Game 81 and two roads diverge. Long were the Clippers, rote for the draft lottery, hoping for the player that would pull the franchise from the muck. The Blazers often had eyes turned upwards toward the sky, hoping for the luck every team needs to conclude a season hoisting a trophy, ending a multi-decade drought: In the nineties with Drexler, Porter, Kersey. Then the early aughts of Pippen, Rasheed, Stoudamire. Through the heartbreak of a different kind in Roy, Aldridge, Oden.
And as Portland packs up their season, starting the rehab process yet again, the Clippers are looking for the good fortune that seemingly eluded so many Blazers teams. Dual paths, both teams take. Each familiar with the road Portland walks, but neither knowing how high the Clippers will climb.
Los Angeles Clippers
Recap | Box score
MVP: Caron Butler. Portland’s listless play defensively allowed Butler to spot up in the corner and shoot wide-open jumpers to his heart’s content. Butler’s game-high 22 points felt merciful, as at least they weren’t dunks.
Defining moment: What happens when LaMarcus Aldridge and Nic Batum sit out, and one of the worst benches in NBA history gets more time? Try one made field goal during a brutal 10-minute span in the second quarter.
That was … business and pleasure: The Clippers needed a win and some rest first and foremost, but they still satiated the Staples faithful with a few eye-popping highlight plays.
— D.J. Foster
Tweet(s) of the Game
If the Lakers produced LAC’s season, we’d be calling them serious contenders.
— Ethan Strauss (@SherwoodStrauss) April 17, 2013
Blazers’ defense reeeaaaaly struggling. MT @blazerfreeman: A guy just made a half-court shot during a timeout to win a Dodge.
— Kevin Pelton (@kpelton) April 17, 2013
Eric Bledsoe Per 36 Stat O’ The Night
ClipperBlog Live’s Best Moment
Sean Highkin of USA Today Sports joins in to chat about Portland’s future and how he feels about the potential Clippers playoff matchups.
Check Your Messages
A benefit of being on the winning end of a blowout win is the opportunity to uncontroversially sit your primary contributors, giving them rest when they otherwise wouldn’t expect it. With tomorrow night’s matchup in Sacramento looming, this blowout win enabled Vinny Del Negro to spread the minutes. While the second unit scored a meager eleven points in the fourth, the quarter sailed after starters left them with a 25+ point margin. Some of the starters rested half of the game…
Blake Griffin: 27 minutes
Chris Paul: 24 minutes
DeAndre Jordan: 24 minutes
Caron Butler: 24 minutes
Considering that Sacramento’s hopes of keeping the Kings around is by all measures a tossup, there’s no doubt the hometown crowd will treat tomorrow like a game 7.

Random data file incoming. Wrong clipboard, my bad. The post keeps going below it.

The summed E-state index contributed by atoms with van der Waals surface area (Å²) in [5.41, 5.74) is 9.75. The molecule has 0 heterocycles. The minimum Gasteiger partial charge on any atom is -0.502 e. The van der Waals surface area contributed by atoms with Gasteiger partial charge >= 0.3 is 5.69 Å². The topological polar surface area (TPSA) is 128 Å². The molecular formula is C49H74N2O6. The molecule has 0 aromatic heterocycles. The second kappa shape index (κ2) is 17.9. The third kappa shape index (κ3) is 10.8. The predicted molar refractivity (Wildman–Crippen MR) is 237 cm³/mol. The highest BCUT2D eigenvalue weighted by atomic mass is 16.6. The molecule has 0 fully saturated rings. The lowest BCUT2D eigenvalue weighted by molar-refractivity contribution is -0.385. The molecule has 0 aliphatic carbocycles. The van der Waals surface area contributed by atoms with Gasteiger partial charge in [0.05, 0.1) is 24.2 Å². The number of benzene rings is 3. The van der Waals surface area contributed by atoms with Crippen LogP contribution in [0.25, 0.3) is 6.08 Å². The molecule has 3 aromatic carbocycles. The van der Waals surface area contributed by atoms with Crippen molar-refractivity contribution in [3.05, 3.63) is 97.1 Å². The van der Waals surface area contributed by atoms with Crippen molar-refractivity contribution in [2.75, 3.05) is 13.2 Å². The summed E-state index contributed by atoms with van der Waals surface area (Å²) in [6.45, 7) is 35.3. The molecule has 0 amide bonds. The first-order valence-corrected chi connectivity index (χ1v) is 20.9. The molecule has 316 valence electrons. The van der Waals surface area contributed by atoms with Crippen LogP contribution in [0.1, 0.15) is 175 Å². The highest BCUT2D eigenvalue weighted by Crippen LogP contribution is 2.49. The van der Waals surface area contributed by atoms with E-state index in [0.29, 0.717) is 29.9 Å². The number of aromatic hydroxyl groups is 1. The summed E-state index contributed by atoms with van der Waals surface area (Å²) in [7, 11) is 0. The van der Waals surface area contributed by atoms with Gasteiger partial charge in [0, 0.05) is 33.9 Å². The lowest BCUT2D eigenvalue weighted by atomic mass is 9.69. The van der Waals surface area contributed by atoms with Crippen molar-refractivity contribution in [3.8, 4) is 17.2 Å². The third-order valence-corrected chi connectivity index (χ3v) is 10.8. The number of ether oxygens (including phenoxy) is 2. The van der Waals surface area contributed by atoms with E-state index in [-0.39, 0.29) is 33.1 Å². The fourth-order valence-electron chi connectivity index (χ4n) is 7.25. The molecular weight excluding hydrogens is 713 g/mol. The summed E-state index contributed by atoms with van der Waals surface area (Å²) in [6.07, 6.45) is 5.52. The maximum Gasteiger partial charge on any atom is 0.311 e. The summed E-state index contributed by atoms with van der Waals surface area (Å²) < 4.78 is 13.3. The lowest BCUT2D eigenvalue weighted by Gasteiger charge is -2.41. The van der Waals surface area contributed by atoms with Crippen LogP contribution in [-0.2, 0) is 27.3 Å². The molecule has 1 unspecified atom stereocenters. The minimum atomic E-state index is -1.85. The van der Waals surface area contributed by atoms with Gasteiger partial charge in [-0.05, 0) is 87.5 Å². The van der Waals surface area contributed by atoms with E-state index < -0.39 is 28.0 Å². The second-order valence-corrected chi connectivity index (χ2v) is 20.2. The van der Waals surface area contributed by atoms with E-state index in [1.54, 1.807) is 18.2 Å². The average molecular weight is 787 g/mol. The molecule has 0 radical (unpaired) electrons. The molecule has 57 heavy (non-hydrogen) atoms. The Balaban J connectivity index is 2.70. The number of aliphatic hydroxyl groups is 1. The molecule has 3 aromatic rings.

– Michael Shagrin
Wait A Minute, How Did They Win?
It doesn’t quite seem possible, but I’m fairly certain the Clippers played a game in which they (a) played noticeably poorly compared to normal standards, and (b) won by 16.
They shot just 26 percent from three, attempted just 15 free throws, and had a turnover percentage north of 16 percent. Defensively, the Blazers weren’t exactly laboring to find open shots, even if those shots weren’t falling.
The Clippers didn’t win the game so much as the Blazers lost it. The Blazers attacked rebounds with the passion of a Florida retiree on the back nine – the Clippers were plus-18 on the boards and rebounded 33.3 percent of their own misses. Even more impressively, they held the Blazers to an offensive rebound rate of just 11.6 percent. Once the ball was inside the paint, Portland played defense as if they were heliophobic and the ball was the center of our solar system. The Clippers shot 23-of-30 within five feet of the basket, an ungodly 77 percent. Most were un- or barely-contested layups and dunks, some delivered with particular flair.
The Blazers have understandably given up on the season. They’ve shelved LaMarcus Aldridge, Wes Matthews, and Nic Batum with various injuries such as “right hangnail dislocation,” “bruised ego,” and “sprained left tank” (possibly exaggerated). As a result, the Clippers were met with little resistance on their forays to the basket.
– Jeremy Conlin
When 2K Sports creates NBA 2K14, can Even Quarter Caron Butler and Odd Quarter Caron Butler have separate overall ratings? And Odd Quarter Butler was at it again tonight. 4-for-5 from three in the third quarter with 18 points. Not bad.
Butler’s season splits:
First quarter: 15.8 points per 36 minutes
Second quarter: 11.8 points per 36 minutes
Third quarter: 18.0 points per 36 minutes
Fourth quarter: 10.5 points per 36 minutes
It could be the fresh legs. It could be that Butler gets more minutes in those odd quarters. Either way, the ball is making plenty of Carondezvouses with the net for Odd Quarter Butler.
– Fred Katz
Clippers’ Future In Hands Of Paul, Griffin
When Paul and Griffin move quickly into their action and Griffin dives hard, defenses get flustered. Back line defenders scamper to Griffin on the roll. Wings come off shooters such as Billups, Crawford, Caron Butler and Willie Green, leaving Paul with a menu of options. That’s the Clippers’ half-court offense at its best, but almost everything is predicated on that waltz between Paul and Griffin.
Asked about the evolution of his pick-and-roll with Griffin, Paul challenged the idea that team success was an exclusive endeavor.
“It takes five people on the court, not just two people to make it happen,” Paul said. “People think it was just [John] Stockton and [Karl] Malone, but it was [Jeff] Hornacek, it was those guys around them that made all of that possible.”
Point taken, but it was stocktonan’malone that became commonplace in the basketball vernacular, not stocktonan’malonean’hornacekan’russell. The Clippers have plenty of candidates to play the part of Hornacek, but only two who can fulfill the lead roles when the curtain goes up this weekend.
– Kevin Arnovitz, for ESPN.com